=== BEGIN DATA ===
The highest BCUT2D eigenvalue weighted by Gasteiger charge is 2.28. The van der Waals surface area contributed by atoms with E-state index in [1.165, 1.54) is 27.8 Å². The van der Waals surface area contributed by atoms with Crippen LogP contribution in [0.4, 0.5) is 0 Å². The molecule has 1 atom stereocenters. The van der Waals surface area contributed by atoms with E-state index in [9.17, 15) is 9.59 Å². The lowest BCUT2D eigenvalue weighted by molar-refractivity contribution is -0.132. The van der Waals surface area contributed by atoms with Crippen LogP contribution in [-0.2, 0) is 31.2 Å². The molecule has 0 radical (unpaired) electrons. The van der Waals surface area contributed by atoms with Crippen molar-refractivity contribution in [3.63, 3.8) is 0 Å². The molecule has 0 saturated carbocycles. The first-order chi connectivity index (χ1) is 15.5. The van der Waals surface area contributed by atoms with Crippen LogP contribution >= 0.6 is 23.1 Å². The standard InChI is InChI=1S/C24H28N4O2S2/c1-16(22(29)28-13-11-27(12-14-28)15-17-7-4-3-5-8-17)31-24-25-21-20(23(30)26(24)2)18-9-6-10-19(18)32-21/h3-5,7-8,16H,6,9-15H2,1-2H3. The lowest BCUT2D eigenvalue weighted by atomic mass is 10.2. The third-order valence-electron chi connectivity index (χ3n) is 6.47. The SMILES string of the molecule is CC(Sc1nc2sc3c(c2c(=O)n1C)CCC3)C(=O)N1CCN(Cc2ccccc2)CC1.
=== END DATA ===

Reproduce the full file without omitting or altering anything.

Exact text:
The highest BCUT2D eigenvalue weighted by Gasteiger charge is 2.28. The van der Waals surface area contributed by atoms with E-state index in [1.165, 1.54) is 27.8 Å². The van der Waals surface area contributed by atoms with Crippen LogP contribution in [0.4, 0.5) is 0 Å². The molecule has 1 atom stereocenters. The van der Waals surface area contributed by atoms with E-state index in [9.17, 15) is 9.59 Å². The lowest BCUT2D eigenvalue weighted by molar-refractivity contribution is -0.132. The van der Waals surface area contributed by atoms with Crippen LogP contribution in [-0.2, 0) is 31.2 Å². The molecule has 0 radical (unpaired) electrons. The van der Waals surface area contributed by atoms with Crippen molar-refractivity contribution in [3.63, 3.8) is 0 Å². The molecule has 0 saturated carbocycles. The first-order chi connectivity index (χ1) is 15.5. The van der Waals surface area contributed by atoms with Crippen LogP contribution >= 0.6 is 23.1 Å². The standard InChI is InChI=1S/C24H28N4O2S2/c1-16(22(29)28-13-11-27(12-14-28)15-17-7-4-3-5-8-17)31-24-25-21-20(23(30)26(24)2)18-9-6-10-19(18)32-21/h3-5,7-8,16H,6,9-15H2,1-2H3. The lowest BCUT2D eigenvalue weighted by atomic mass is 10.2. The third-order valence-electron chi connectivity index (χ3n) is 6.47. The SMILES string of the molecule is CC(Sc1nc2sc3c(c2c(=O)n1C)CCC3)C(=O)N1CCN(Cc2ccccc2)CC1.